O'Brien

March 10th, 2010
7:33 pm

nire,

I forgot that Rick Sund offered the MLE to Sheed. I tell you what, Sheed has looked bad this year, so I’m glad he didnt sign with us.

Rick Sund gets an A+ for the Crawford trade, and he did well landing Flip and Mo (although I think he gave Mo one year too long). but other than that, most of his moves have been questionable. He lost Chills to Greece, and resigned Marvin, Bibby and ZaZa (all have regressed this season).

I hope they turn it around, because the Hawks need them to play well.

AJ,

Yeah, I was confused as to why Avery would adjust to a #8 seed. But lets keep in mind that Dirk (who was named MVP that year) struggled against GS that playoff series too. He shot 4-19 from 3 for the series, and 38% overall.

Since Josh is known for blocking people’s shots, I’m surprised he didnt see Chandler. Chandler made a good play though, and thats the kind of block that Josh usually makes, and he usually doesnt miss those dunks. Next time, I think he makes it.

Melvin

March 10th, 2010
7:58 pm

Nire,

You didn’t paraphrase anything I said. You simply implied your own meaning to create an argument. There’s nothing to defend. So quit trying to change the talking points…. I said if the ASG sign Joe to a max contract, I wonder what kind of impact that will have on the roster going forward. If the Hawks can build a championship caliber team around Joe with him having a max contract, than great. If not, then they may need to consider a different viewpoint going forward.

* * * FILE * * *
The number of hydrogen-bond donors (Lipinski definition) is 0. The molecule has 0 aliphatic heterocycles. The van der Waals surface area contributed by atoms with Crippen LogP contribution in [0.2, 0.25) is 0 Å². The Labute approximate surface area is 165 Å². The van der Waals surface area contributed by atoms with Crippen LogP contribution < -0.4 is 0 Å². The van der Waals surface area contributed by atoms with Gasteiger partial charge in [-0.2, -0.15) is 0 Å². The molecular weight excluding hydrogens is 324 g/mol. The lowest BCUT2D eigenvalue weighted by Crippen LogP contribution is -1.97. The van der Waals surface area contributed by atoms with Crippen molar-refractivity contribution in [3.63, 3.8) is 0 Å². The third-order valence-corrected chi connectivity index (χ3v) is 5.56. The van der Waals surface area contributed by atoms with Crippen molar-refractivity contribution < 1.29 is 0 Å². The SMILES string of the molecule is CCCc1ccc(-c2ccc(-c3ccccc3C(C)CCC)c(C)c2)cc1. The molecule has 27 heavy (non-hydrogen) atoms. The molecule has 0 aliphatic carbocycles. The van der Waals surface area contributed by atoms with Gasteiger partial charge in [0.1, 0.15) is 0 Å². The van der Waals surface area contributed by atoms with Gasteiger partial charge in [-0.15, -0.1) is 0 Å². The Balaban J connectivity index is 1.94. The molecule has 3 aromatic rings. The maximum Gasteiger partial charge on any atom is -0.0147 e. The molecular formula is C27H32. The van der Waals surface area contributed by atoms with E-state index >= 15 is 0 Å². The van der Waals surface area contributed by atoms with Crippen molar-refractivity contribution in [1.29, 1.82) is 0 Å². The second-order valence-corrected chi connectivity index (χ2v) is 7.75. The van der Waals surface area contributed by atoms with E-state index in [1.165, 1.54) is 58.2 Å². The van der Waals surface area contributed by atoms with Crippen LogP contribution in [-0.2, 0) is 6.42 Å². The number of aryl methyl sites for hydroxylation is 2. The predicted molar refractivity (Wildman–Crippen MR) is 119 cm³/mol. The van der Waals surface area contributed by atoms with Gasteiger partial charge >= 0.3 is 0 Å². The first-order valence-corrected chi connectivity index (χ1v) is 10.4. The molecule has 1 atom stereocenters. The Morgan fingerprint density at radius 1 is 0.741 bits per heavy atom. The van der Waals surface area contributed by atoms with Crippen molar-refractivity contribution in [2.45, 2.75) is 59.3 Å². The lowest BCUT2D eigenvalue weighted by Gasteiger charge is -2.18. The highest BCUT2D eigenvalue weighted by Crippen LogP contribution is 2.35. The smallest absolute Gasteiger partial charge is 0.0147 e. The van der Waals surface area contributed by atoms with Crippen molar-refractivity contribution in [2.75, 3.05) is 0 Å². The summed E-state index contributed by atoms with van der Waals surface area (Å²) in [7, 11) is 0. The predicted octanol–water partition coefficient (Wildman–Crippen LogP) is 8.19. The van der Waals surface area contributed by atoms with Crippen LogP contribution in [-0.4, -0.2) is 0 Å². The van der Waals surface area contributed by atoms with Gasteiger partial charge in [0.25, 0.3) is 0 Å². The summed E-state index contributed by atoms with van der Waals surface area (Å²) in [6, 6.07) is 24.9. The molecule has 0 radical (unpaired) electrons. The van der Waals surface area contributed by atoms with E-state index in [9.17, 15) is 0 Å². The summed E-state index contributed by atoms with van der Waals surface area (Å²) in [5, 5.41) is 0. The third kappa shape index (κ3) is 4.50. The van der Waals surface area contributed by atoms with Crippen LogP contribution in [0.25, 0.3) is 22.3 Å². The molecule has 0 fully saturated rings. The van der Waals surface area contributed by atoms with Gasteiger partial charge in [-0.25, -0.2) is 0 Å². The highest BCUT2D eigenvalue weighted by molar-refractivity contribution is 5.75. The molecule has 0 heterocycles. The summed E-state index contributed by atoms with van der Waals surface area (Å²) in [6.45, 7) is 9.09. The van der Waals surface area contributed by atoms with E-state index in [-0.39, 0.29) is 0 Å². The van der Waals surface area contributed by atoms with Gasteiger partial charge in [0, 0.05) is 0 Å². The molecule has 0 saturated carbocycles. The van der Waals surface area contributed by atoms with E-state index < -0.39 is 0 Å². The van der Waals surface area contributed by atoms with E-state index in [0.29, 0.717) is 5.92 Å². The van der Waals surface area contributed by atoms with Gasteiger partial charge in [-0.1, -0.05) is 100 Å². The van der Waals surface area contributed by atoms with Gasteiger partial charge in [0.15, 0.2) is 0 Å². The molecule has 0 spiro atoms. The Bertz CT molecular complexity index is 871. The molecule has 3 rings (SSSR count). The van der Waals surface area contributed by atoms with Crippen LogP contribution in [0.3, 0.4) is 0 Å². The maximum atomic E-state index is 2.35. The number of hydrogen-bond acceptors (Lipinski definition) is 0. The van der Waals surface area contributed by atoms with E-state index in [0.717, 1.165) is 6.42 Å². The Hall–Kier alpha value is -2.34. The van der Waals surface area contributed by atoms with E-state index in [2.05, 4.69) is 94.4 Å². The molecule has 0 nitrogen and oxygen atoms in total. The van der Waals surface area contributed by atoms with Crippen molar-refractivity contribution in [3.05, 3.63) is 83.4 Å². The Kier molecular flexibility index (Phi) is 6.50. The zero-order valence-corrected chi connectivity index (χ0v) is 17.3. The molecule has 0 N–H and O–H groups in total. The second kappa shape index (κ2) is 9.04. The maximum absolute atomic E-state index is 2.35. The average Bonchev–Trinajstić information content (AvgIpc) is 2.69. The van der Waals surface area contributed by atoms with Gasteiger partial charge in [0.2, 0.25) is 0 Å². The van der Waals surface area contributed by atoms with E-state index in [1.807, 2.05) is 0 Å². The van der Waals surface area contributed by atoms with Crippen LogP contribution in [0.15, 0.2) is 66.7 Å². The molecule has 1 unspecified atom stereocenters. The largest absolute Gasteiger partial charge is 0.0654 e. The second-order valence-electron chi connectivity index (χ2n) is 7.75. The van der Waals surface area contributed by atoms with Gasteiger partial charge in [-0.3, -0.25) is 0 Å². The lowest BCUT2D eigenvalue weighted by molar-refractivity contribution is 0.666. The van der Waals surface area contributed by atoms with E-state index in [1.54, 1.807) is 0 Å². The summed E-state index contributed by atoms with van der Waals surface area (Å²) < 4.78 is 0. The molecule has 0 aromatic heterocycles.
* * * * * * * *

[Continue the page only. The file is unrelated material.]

This has nothing to do with what other teams are doing or have done in the past. I want to see a championship team here in Atlanta and I think this current team is not far from that level. Some of us do not have a 2nd, 3rd, etc favorite team to cheer for…

Melvin

March 10th, 2010
8:01 pm

OB,

Similar to what Big Ray said, mistakes made now are lessons learned for later.

vava74

March 10th, 2010
8:37 pm

Has anyone notices that with Bibby’s current production – with the exception of the GS game @ ATL it would be difficult to get as little as we are getting offensively if we replaces him with West in the starting line up whilst getting a lot more defensively?

Bibby doesn’t handle the ball beyond carrying it accross the half court line then giving it to JJ to handle. West would probably be able to do that.

Since Bibby’s shot is complety off, he can’t even execute the pick and roll effectively with Al and Josh since the defender is not afraid that he shoots over him and are able to add pressure to the player who is rolling, eliminating the spacing necessary.

I am not saying that starting West at the PG slot is the solution. I just wanted to illustrate that right now almost anything is better than what we have.

If Bibby does not find his shot again consistently it’s very difficult to justify giving him more than 15 minutes per game.

Astro Joe

March 10th, 2010
8:57 pm